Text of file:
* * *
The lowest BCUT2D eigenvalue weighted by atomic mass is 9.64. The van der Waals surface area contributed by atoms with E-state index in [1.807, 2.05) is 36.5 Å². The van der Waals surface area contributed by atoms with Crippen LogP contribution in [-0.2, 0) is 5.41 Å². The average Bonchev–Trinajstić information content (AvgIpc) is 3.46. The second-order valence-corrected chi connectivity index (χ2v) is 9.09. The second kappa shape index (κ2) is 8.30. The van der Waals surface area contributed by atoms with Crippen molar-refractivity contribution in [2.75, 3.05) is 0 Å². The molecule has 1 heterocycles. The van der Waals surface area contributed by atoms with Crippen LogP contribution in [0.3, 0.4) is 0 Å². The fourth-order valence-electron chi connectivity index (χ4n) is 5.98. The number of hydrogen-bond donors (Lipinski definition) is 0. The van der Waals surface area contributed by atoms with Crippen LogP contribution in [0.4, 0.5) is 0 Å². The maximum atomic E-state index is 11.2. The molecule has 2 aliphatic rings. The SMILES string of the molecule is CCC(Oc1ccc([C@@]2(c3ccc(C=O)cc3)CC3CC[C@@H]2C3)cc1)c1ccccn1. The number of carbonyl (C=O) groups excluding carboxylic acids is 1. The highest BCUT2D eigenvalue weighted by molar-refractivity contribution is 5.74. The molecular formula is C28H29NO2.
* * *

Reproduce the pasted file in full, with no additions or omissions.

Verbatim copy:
The lowest BCUT2D eigenvalue weighted by atomic mass is 9.64. The van der Waals surface area contributed by atoms with E-state index in [1.807, 2.05) is 36.5 Å². The van der Waals surface area contributed by atoms with Crippen LogP contribution in [-0.2, 0) is 5.41 Å². The average Bonchev–Trinajstić information content (AvgIpc) is 3.46. The second-order valence-corrected chi connectivity index (χ2v) is 9.09. The second kappa shape index (κ2) is 8.30. The van der Waals surface area contributed by atoms with Crippen molar-refractivity contribution in [2.75, 3.05) is 0 Å². The molecule has 1 heterocycles. The van der Waals surface area contributed by atoms with Crippen LogP contribution in [0.3, 0.4) is 0 Å². The fourth-order valence-electron chi connectivity index (χ4n) is 5.98. The number of hydrogen-bond donors (Lipinski definition) is 0. The van der Waals surface area contributed by atoms with Crippen LogP contribution in [0.4, 0.5) is 0 Å². The maximum atomic E-state index is 11.2. The molecule has 2 aliphatic rings. The SMILES string of the molecule is CCC(Oc1ccc([C@@]2(c3ccc(C=O)cc3)CC3CC[C@@H]2C3)cc1)c1ccccn1. The number of carbonyl (C=O) groups excluding carboxylic acids is 1. The highest BCUT2D eigenvalue weighted by molar-refractivity contribution is 5.74. The molecular formula is C28H29NO2.